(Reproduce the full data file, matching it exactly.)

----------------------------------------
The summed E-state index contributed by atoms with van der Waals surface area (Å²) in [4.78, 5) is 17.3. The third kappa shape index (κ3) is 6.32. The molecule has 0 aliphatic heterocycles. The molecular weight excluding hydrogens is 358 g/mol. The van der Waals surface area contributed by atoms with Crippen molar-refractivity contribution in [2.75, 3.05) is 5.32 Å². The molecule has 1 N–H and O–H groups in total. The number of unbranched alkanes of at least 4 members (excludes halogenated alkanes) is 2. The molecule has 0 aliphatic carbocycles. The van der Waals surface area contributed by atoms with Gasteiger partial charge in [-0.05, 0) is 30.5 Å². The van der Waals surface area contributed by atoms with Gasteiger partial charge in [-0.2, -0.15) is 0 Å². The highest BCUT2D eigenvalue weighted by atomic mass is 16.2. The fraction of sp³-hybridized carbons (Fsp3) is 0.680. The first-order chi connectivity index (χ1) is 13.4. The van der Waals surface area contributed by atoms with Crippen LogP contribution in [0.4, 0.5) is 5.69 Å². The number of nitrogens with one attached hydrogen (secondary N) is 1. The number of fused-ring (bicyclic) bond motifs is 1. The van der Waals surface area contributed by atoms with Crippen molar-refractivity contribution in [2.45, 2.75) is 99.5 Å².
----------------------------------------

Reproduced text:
The summed E-state index contributed by atoms with van der Waals surface area (Å²) in [4.78, 5) is 17.3. The third kappa shape index (κ3) is 6.32. The molecule has 0 aliphatic heterocycles. The molecular weight excluding hydrogens is 358 g/mol. The van der Waals surface area contributed by atoms with Crippen molar-refractivity contribution in [2.75, 3.05) is 5.32 Å². The molecule has 1 N–H and O–H groups in total. The number of unbranched alkanes of at least 4 members (excludes halogenated alkanes) is 2. The molecule has 0 aliphatic carbocycles. The van der Waals surface area contributed by atoms with Gasteiger partial charge in [-0.05, 0) is 30.5 Å². The van der Waals surface area contributed by atoms with Gasteiger partial charge in [-0.2, -0.15) is 0 Å². The highest BCUT2D eigenvalue weighted by atomic mass is 16.2. The fraction of sp³-hybridized carbons (Fsp3) is 0.680. The first-order chi connectivity index (χ1) is 13.4. The van der Waals surface area contributed by atoms with Crippen LogP contribution in [0.4, 0.5) is 5.69 Å². The number of nitrogens with one attached hydrogen (secondary N) is 1. The number of fused-ring (bicyclic) bond motifs is 1. The van der Waals surface area contributed by atoms with Crippen molar-refractivity contribution in [2.45, 2.75) is 99.5 Å².